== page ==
Game developers like Epic save time scanning rocks into 3D models
I’ve spent years using free rock assets from the Unity Asset Store and Unreal Engine Marketplace, but I’ve never given too much thought to where those assets come from. I just needed stones in my games. Vox recently posted a video on how game developers create photorealistic rocks, and I was absorbed.
The camera followed several Epic Games photographers, who had traveled to Utah to film rocks in the canyon. Tons of rocks from all angles. Video game photogrammetry is the process of using multiple photos to create three-dimensional elements. These digital resources can save artists the time to generate personalized natural and environmental resources. Real rocks also provide that touch of realism that only natural weathering can create.
Watching an Epic producer take pictures under the scorching sun added a certain physicality to game development, which I saw primarily as digital work. I was even more impressed when I saw one of the team members photographing and scanning a stone with his phone. Obviously, you don’t even need a lot of expensive hardware to create photogrammetric scans. You just need enough quality photos and enough software know-how to put them together.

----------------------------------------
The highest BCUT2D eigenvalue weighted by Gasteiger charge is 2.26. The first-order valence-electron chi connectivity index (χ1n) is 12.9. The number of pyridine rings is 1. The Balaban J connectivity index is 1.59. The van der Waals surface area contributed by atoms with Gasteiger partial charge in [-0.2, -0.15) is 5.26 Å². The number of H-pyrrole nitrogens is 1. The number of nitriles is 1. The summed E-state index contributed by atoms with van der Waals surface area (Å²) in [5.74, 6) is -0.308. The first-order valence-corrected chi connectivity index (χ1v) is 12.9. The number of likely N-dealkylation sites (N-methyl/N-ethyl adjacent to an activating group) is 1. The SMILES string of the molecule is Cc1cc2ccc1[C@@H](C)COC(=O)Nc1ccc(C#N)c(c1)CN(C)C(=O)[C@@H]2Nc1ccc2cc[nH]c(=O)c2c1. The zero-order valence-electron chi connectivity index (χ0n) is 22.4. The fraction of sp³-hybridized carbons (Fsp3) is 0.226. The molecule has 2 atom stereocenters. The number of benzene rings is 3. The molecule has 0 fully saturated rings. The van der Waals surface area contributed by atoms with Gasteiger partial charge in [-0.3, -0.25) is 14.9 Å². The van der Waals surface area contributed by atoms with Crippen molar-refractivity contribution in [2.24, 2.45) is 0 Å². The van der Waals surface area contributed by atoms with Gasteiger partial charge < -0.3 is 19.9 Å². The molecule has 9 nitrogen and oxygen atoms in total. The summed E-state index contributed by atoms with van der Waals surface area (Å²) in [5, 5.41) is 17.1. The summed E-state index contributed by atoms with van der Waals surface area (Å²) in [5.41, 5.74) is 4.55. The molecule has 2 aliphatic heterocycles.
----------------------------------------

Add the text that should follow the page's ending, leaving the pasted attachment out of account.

I’ve seen a lot of weird online controversies around assets that weren’t handcrafted. Photobashing (a process in which photos are used to ensure realism in concept art) is such a maligned practice that the concept artist for Horizon Zero Dawn had to write a demystification station about that. But personally, I cannot distinguish most of the rocks from each other. What matters most is whether a game that I anticipate (or create!) Can release in my lifetime, which is exactly what digital assets can help accomplish.
And it’s not just independent creators who are using digitized assets to reduce development work. Video game studios such as EA DICE and Ubisoft Toronto used photogrammetry to reduce the amount of work required to create realistic game objects. All of your favorites use scanned rocks. Do with it.
Beyond the development of video games, tons of museums are starting to 3D digitize their collections. The websites of the Smithsonian and the English museum allow you to browse these scans, which can be an interesting way to view their collections during this global pandemic.
Or you can drop a Greek statue into your video game project, even if you don’t live near a museum. As a video game developer who uses tons of predefined assets, I think photogrammetry is a wonderful technology. This makes video game development even more accessible to the average person. I just want nice rocks, and I don’t want to have to carve them by hand.